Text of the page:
• extend technical skills from the previous year, increasing their confidence, accuracy, clarity of movement and projection
  • reflect on the development of traditional and contemporary styles of dance and how choreographers can be identified through the style of their choreography
  • explore meaning and interpretation, forms and elements, and social, cultural and historical contexts of dance as they make and respond to dance
  • understand that safe dance practices underlie all experiences in the study of dance
  • perform within their own body capabilities and work safely in groups.
Drama

Aims of the Course:

  • Develop students’ understanding of drama through practical and theoretical study
  • Enable students to understand the role of actor, director, and designer in creating a piece of theatre
  • Develop students’ acting skills, both individually and in groups
  • Enable students to develop their skills in devising original drama
  • Help students communicate feelings and ideas to an audience
  • Foster understanding of the performance process enabling students to evaluate the various stages of that process and encourage enjoyment of drama.

Content Overview:

  • Extended extracts from published plays
  • Stimuli (short titles, poems, pictures, songs, historical events, stories) for devising dramatic pieces
  • Students’ own choice of dramatic repertoire dramatic material of their own devising

Term 1: Devising Theatre

Students will work in groups of between two and six performers to devise and perform an original piece of drama based on a stimulus. The piece should last approximately 10 minutes.  Students must use various staging techniques, e.g. lights, sound, set and costume.

Term 2: Acting Approaches

Students will study different approaches to acting, from realism to the absurd.

Term 3: Group Text-based Performance

As a class, students may either devise their own play to perform or take part in a performance of a pre-existing script. Students will study the context of their devised piece/chosen script to understand the practical performance aspects of production and its technical requirements, e g. lights, sound, set and costume.

Enrichment

Year 10 Enrichment course is offered to students who require additional support with their literacy and numeracy skills.

The programme is structured to coincide with the Year 10 English and Mathematics syllabus and aims to consolidate reading comprehension and writing skills in English, and computational skills in Mathematics.

Additional support is provided for the completion of homework and assessments tasks, as well as on-going support for OLNA.

Students who previously studied Year 9 Enrichment are encouraged to continue in this course of study.

Food Science

Part 1

This course extends Year 10 students, taking them into the exciting world of food fashion where they can often eat their own assessments.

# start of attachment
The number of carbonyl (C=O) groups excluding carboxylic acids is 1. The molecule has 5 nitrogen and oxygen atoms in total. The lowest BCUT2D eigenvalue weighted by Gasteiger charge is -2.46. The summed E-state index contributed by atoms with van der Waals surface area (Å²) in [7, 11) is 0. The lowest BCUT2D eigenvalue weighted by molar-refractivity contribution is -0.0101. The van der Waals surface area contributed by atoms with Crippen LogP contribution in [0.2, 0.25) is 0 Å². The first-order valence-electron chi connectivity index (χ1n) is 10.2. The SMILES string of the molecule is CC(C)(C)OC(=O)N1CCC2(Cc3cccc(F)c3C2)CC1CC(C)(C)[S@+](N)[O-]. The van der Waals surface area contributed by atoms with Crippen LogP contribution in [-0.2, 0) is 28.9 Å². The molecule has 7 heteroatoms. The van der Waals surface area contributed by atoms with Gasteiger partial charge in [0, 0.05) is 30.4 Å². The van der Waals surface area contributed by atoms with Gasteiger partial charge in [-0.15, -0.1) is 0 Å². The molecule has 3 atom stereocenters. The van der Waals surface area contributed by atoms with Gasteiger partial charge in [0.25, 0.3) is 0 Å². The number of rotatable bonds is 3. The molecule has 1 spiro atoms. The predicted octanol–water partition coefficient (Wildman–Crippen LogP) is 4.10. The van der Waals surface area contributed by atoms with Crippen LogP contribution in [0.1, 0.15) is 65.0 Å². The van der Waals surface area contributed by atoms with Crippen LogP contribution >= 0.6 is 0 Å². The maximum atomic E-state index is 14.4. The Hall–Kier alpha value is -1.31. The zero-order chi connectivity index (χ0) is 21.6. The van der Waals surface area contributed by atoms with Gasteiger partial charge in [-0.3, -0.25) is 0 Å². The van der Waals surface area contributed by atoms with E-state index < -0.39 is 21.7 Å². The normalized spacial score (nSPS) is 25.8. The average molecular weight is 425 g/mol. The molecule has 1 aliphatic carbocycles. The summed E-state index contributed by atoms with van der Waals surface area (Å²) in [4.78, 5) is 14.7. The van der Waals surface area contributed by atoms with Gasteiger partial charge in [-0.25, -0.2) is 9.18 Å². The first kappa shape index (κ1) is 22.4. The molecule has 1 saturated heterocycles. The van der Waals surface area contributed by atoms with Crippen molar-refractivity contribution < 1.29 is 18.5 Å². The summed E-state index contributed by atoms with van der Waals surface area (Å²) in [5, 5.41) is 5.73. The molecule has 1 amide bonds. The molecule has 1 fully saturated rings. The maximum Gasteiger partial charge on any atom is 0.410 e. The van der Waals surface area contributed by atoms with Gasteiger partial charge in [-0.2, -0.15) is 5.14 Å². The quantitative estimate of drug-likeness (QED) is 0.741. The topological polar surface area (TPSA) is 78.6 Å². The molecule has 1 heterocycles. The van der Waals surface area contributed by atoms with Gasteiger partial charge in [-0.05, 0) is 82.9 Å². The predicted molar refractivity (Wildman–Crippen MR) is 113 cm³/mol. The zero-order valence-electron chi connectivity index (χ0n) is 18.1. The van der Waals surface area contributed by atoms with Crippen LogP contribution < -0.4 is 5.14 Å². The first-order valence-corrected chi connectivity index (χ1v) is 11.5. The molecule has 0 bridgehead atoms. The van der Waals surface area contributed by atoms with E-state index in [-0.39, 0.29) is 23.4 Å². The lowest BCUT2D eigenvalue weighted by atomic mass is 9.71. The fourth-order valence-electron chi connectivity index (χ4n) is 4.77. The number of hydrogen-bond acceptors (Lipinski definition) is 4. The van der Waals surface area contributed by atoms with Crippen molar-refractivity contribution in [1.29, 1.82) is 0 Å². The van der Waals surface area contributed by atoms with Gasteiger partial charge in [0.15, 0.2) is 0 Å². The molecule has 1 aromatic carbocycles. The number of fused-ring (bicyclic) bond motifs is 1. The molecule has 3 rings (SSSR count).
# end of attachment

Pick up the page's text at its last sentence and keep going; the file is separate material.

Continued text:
Students will explore more inventive skills in food preparation and presentation; this experience is an ideal prequel to Year 11 Food Science & Technology.

Travelling with your Tastebuds

Part 2

Students will have the opportunity to develop their skills and creative flair in the preparation and presentation of food.

They will build on their knowledge of nutrition and develop an awareness of common misconceptions facing the everyday consumer.

They will investigate the cuisine of different cultures and how this influences the food patterns and choices of the community.

Languages - Chinese / French

Chinese Second Language

The Year 10 Chinese as a second language course builds on the skills, knowledge and understandings required of students to communicate in the Chinese language developed in Year 9.  The course focuses on extending their oral and written communication skills and their understanding of Chinese language and culture. They are increasingly aware of their personal, natural and social worlds. As such, we have catered for our Year 10 students by including topics that are relevant to young people’s experiences and interest in contemporary culture and social issues. Students will be provided with new challenges, authentic learning and intercultural experiences and are supported by personalised scaffolding.  Learning will also be supplemented with cultural experiences such as viewing of Chinese films, and outings and excursions, when permitted.

This course will prepare students for Year 11 Chinese, whether you choose IB or WACE.

Specifically, we will cover the following four topics.

Term 1: we will look at technology (科技的影响) 

Students will reflect on the role and impact of technologies in their lives and in the lives of young people in Chinese-speaking communities.

Term 2: we will look at the family relationships and influential people in life  (对我有影响的人)

Students will reflect on the role and impact of family relationships and influential people in their lives and learn relevant vocabulary, expressions and grammar to be able to express their opinions about these close connections.

Term 3: we will look at learning Chinese and future job pathways (中文学习和未来)

Students will reflect on their Chinese language learning experience and its potential impact on their future plans, opportunities and job pathways. How might my study of Chinese language benefit me in my future endeavours?  Students will learn to express relevant vocabulary, expressions and grammar to be able to describe how their Chinese language acquisition and cultural understandings broaden their worldview.